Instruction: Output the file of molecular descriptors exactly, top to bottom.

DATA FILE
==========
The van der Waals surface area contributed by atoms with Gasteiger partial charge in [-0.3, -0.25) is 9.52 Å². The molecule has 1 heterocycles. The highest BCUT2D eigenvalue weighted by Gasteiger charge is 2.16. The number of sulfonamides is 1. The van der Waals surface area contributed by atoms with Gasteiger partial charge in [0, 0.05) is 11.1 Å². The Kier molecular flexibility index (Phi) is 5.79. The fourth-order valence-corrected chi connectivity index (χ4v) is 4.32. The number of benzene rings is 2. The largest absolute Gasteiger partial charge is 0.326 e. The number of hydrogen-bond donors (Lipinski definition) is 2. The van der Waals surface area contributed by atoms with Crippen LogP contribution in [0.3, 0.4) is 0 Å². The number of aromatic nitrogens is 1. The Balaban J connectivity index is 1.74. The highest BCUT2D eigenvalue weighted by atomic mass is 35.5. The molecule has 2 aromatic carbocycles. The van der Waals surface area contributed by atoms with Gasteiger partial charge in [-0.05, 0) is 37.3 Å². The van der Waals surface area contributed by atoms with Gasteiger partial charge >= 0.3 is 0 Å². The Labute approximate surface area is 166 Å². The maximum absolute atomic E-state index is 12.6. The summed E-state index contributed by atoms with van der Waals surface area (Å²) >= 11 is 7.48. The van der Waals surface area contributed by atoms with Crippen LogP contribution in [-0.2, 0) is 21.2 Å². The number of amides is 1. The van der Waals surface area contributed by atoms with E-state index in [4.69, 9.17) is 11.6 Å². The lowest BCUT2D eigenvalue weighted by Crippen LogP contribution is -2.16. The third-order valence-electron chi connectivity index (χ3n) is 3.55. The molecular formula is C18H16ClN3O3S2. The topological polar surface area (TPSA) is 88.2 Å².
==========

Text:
The van der Waals surface area contributed by atoms with Gasteiger partial charge in [-0.3, -0.25) is 9.52 Å². The molecule has 1 heterocycles. The highest BCUT2D eigenvalue weighted by Gasteiger charge is 2.16. The number of sulfonamides is 1. The van der Waals surface area contributed by atoms with Gasteiger partial charge in [0, 0.05) is 11.1 Å². The Kier molecular flexibility index (Phi) is 5.79. The fourth-order valence-corrected chi connectivity index (χ4v) is 4.32. The number of benzene rings is 2. The largest absolute Gasteiger partial charge is 0.326 e. The number of hydrogen-bond donors (Lipinski definition) is 2. The van der Waals surface area contributed by atoms with Crippen LogP contribution in [0.3, 0.4) is 0 Å². The number of aromatic nitrogens is 1. The Balaban J connectivity index is 1.74. The highest BCUT2D eigenvalue weighted by atomic mass is 35.5. The molecule has 2 aromatic carbocycles. The van der Waals surface area contributed by atoms with Gasteiger partial charge in [-0.05, 0) is 37.3 Å². The van der Waals surface area contributed by atoms with Gasteiger partial charge >= 0.3 is 0 Å². The Labute approximate surface area is 166 Å². The maximum absolute atomic E-state index is 12.6. The summed E-state index contributed by atoms with van der Waals surface area (Å²) >= 11 is 7.48. The van der Waals surface area contributed by atoms with Crippen LogP contribution in [-0.2, 0) is 21.2 Å². The number of amides is 1. The van der Waals surface area contributed by atoms with E-state index in [4.69, 9.17) is 11.6 Å². The lowest BCUT2D eigenvalue weighted by Crippen LogP contribution is -2.16. The third-order valence-electron chi connectivity index (χ3n) is 3.55. The molecular formula is C18H16ClN3O3S2. The topological polar surface area (TPSA) is 88.2 Å².